Even the way in which we think about mentors could do with a shift in mindset. When I began building the program, I talked to my female colleagues about mentoring. Their common perception was that a mentor is a coach and at times an "agony aunt." Someone to provide sage advice in sticky situations and put things into a broader perspective. When I approached male colleagues, their answer was quite different. In addition to the coaching and advice, their mentors are their supporters and advocates. They actively ask their mentors to recommend and champion them for new opportunities. Sounds completely logical but honestly this was a light bulb moment for me. I hadn't really thought to use a mentor that way at all.
All this got me thinking about the opportunities I turned down because I didn't think I was ready. It got me thinking about the opportunities I missed because I was too "chicken" to ask for a recommendation. And it got me thinking about how these students could benefit from hearing this now, as they start their careers, rather than years down the track. Maybe having access to this type of information would better set them up for success in a way that I didn't have when I first started work. When the students first started in our program, they were shy and hesitant to speak up. Positioning the group mentoring sessions as a safe environment for them to develop their own voice, coupled with one-on-one mentoring, worked wonders. By the end of the program they were eager to participate in thoughtfully considered discussions with our guest speakers, regardless of expertise or title. It was a fantastic journey to be a part of.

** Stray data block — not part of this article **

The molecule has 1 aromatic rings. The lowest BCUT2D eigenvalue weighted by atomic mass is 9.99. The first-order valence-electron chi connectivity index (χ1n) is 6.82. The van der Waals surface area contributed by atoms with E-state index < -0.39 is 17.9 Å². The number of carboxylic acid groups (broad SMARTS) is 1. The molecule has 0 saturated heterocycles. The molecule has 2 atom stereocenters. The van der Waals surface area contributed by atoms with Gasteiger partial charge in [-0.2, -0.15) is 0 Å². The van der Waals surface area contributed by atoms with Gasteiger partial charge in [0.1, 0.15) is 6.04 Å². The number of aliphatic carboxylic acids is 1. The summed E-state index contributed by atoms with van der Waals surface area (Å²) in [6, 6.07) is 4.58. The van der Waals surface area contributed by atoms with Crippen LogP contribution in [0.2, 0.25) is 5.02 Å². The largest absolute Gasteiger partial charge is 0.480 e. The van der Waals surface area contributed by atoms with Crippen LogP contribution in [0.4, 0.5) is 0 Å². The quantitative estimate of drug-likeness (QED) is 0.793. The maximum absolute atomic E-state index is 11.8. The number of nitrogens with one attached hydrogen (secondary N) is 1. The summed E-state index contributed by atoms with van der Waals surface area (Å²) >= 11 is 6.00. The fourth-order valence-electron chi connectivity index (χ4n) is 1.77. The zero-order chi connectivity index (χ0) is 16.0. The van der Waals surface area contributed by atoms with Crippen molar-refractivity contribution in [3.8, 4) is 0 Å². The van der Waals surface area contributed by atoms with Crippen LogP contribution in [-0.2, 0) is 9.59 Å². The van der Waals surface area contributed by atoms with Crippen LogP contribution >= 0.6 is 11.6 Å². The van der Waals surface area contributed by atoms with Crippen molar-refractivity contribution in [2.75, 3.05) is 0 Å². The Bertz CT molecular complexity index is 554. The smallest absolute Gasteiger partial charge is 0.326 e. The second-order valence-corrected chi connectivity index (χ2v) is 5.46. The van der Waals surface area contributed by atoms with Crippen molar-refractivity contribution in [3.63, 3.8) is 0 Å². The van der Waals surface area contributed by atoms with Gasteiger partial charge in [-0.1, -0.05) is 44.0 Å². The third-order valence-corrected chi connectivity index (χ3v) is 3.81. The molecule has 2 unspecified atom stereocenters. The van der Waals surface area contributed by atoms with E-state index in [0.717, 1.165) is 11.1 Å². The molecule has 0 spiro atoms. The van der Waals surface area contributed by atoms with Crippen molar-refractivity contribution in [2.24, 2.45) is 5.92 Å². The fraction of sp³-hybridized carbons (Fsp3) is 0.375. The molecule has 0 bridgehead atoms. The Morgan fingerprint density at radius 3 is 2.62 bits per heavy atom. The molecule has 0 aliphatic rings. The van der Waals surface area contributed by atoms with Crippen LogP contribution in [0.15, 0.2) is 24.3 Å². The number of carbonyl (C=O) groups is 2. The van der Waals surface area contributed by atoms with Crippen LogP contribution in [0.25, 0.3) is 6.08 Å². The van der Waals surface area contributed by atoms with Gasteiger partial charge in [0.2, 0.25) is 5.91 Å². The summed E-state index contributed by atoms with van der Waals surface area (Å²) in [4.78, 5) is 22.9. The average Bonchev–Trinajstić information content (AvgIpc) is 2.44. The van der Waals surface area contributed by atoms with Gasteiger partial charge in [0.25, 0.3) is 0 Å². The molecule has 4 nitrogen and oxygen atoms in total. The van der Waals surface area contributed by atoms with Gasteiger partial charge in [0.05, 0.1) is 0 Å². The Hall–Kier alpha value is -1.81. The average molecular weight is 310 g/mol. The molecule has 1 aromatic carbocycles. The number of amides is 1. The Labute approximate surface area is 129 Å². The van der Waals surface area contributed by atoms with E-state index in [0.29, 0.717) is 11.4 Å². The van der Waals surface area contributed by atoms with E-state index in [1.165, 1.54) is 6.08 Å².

In developing that mentoring program for Cisco, it rammed home what a crucial role mentoring plays in developing your career. I also learnt that even though I am not an old eccentric dude who runs my company from the back of a limousine, my experience and own brand of wisdom is of value to others. Most heartening, I realized I had no reason to be afraid all those years ago. The majority of people want to help you and are generous with not only their time but insights from their own experiences. Yes, they are busy and yes, they have their own ladders to climb but helping us helps them too.
So, we shouldn't be afraid to ask someone to be our mentor and to ask those mentors to be our advocates. Having a mentor will arm you with the support and encouragement you need to say "yes" to those risky opportunities where you are full of doubt. And we shouldn't be worried about whether we sit in that corner office to be a mentor either. Your experience, perspective and insights are more valuable than you realize and sharing it comes with its own, often underestimated rewards.
I do wonder if I had a mentor earlier on in my career, would I have said "yes" to the opportunity to move away from my hometown and manage a small branch office. Would I have been as quick to say "no" because I thought I wasn't ready and didn't know how to negotiate the terms of contract? Obviously, I know I can't answer that question but it is good to know that, by mentoring others and sharing my experience, I can help other young women in IT start saying "yes."
Cisco CSR education programs and partnerships improve access to quality education for students worldwide using the combined power of network technology and human collaboration. From the Cisco Networking Academy to mentoring at-risk inner-city students, we help prepare people of all ages to succeed in a global, technology-driven society. For more information, visit http://csr.cisco.com/pages/education